A defendant’s legal team may attempt to use the defense of diminished capacity to limit the criminal liability of the defendant. This type of defense says that the mental capacity of the accused was diminished to the point that he or she did not have the intent required to commit the crime.

What is the Diminished Capacity Defense?

The diminished capacity defense is not allowed in many jurisdictions, with the reasoning that the insanity defense should be used to link a mental defect with criminal actions. If the diminished capacity defense is allowed in court, it can only be used for specific intent crimes. Specific intent is an intentional state of mind required to knowingly commit a certain crime.

A plea of diminished capacity would not result in a “not guilty” verdict, rather, the defendant would receive a reduced sentence under federal sentencing guidelines.

Is Diminished Capacity the Same As an Insanity Defense?

A diminished capacity plea is not the same as an insanity plea. A successful plea of insanity will result in a verdict of “not guilty by reason of insanity” and the defendant will be ordered to a mental institution. A successful diminished capacity plea will result in the defendant being convicted of a lesser charge.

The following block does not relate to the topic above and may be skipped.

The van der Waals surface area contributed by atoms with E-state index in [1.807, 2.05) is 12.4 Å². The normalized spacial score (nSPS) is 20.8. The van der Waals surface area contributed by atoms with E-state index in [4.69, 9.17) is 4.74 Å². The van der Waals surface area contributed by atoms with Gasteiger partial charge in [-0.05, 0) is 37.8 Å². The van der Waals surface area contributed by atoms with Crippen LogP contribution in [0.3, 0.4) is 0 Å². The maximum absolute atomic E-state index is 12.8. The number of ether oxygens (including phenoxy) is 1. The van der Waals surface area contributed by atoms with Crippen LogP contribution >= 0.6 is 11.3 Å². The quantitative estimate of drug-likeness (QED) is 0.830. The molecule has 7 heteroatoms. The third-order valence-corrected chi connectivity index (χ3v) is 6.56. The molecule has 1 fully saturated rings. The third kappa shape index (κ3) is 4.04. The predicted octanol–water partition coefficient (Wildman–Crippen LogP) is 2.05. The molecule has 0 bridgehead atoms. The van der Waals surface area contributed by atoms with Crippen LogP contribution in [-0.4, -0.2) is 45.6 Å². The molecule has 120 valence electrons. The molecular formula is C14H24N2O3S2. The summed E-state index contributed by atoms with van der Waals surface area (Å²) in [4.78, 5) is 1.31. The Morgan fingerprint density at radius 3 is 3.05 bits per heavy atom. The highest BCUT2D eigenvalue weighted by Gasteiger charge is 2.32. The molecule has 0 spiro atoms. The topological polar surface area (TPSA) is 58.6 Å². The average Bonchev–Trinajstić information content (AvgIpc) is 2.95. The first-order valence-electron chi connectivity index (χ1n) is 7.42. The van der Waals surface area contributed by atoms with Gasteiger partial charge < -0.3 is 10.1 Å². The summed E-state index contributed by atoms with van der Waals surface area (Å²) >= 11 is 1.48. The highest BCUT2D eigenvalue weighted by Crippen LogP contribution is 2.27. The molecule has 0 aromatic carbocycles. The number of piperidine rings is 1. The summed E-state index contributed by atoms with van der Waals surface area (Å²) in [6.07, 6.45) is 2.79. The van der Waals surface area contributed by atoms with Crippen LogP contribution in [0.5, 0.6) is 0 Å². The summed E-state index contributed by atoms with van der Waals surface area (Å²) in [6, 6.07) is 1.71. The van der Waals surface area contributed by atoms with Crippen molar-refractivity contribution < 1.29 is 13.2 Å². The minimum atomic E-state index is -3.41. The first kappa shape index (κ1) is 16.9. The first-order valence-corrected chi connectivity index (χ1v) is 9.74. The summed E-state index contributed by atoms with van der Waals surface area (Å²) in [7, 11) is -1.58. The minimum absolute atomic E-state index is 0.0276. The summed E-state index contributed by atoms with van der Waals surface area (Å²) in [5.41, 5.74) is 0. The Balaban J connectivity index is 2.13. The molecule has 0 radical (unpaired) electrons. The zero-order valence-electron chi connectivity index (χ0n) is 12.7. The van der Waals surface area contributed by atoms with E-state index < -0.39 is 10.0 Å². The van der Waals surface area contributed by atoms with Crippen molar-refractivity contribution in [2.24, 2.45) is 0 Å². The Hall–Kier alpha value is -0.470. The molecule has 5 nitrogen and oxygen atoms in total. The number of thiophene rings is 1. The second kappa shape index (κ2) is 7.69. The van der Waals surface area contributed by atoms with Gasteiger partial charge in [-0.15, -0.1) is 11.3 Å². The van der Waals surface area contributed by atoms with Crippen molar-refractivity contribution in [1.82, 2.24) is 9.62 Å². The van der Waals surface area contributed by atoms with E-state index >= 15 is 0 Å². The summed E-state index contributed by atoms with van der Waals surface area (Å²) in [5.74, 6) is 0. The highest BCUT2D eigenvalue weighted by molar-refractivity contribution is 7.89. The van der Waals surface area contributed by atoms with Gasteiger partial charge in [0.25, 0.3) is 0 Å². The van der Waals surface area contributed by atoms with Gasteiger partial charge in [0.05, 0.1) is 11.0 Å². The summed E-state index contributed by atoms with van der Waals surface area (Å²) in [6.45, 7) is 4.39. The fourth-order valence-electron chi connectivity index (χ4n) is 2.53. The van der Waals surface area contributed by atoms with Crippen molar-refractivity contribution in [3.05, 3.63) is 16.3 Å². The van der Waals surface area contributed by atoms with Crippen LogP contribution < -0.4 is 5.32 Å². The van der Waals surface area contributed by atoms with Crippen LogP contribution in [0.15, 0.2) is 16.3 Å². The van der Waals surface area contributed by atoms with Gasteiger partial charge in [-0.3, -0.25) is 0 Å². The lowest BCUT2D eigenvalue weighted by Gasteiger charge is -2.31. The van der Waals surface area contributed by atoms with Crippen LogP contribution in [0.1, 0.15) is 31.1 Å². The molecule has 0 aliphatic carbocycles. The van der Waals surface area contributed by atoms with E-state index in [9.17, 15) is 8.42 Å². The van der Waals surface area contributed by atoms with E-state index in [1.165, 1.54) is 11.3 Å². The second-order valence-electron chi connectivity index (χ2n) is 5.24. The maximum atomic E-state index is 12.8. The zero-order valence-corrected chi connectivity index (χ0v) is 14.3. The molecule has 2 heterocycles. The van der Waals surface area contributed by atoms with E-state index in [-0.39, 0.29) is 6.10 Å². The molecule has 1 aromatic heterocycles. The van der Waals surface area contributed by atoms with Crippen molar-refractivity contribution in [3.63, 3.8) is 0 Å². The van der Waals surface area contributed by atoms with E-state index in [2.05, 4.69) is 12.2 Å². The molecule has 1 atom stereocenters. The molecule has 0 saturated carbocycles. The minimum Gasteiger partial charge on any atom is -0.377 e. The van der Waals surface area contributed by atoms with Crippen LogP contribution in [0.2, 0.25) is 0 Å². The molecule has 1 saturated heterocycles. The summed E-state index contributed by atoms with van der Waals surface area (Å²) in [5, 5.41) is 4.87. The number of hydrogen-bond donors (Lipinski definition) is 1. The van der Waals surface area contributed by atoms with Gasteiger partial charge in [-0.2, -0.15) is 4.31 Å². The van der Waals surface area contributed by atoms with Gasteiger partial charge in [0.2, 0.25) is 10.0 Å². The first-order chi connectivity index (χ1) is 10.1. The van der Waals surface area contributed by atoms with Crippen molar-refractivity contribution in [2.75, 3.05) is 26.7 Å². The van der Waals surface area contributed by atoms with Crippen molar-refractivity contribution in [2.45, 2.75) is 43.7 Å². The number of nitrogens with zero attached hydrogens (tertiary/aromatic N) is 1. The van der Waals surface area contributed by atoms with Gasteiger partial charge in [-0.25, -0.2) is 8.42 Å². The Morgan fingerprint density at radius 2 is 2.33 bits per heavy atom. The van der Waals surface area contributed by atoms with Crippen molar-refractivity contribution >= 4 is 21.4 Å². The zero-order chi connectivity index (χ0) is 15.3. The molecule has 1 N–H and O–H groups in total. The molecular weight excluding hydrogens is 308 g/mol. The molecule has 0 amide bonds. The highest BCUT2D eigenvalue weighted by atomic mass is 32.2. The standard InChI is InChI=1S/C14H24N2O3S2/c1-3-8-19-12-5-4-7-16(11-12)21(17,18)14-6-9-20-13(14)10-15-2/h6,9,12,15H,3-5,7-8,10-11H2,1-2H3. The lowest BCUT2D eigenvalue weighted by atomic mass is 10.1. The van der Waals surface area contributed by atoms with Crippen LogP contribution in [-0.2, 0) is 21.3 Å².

“Reason of insanity” is known as an affirmative and complete defense to crimes, whereas “diminished capacity” mitigates the crime and results in a lesser charge conviction.

Is Diminished Capacity the Same as Heat of Passion?

The defense of “heat of passion” is used for defense of murder or attempted murder. Essentially the defendant had no time to premeditate (think over and/or plan) the attack so it is not possible for the defendant to commit first degree murder.

Instead, the defendant is typically reduced to manslaughter, which is a lesser crime with a reduced punishment. While it is similar to diminished capacity, in the sense that it can reduce the severity of the charges, but it is not a complete defense like insanity.

Can I Claim Diminished Capacity If I Was Intoxicated?

It is possible to use an intoxication defense as the basis for having diminished capacity in the commission of a crime. A defendant may be able to show that the required intent to commit the crime could not possibly have been present due to the fact that drugs or alcohol diminished their mental capacity.

Do I Need a Lawyer for a Diminished Capacity Defense?

If you have been accused of a crime, contact a criminal lawyer immediately. An experienced lawyer in your area will be able to advise you of your rights, formulate your defense, and represent your best interests in court.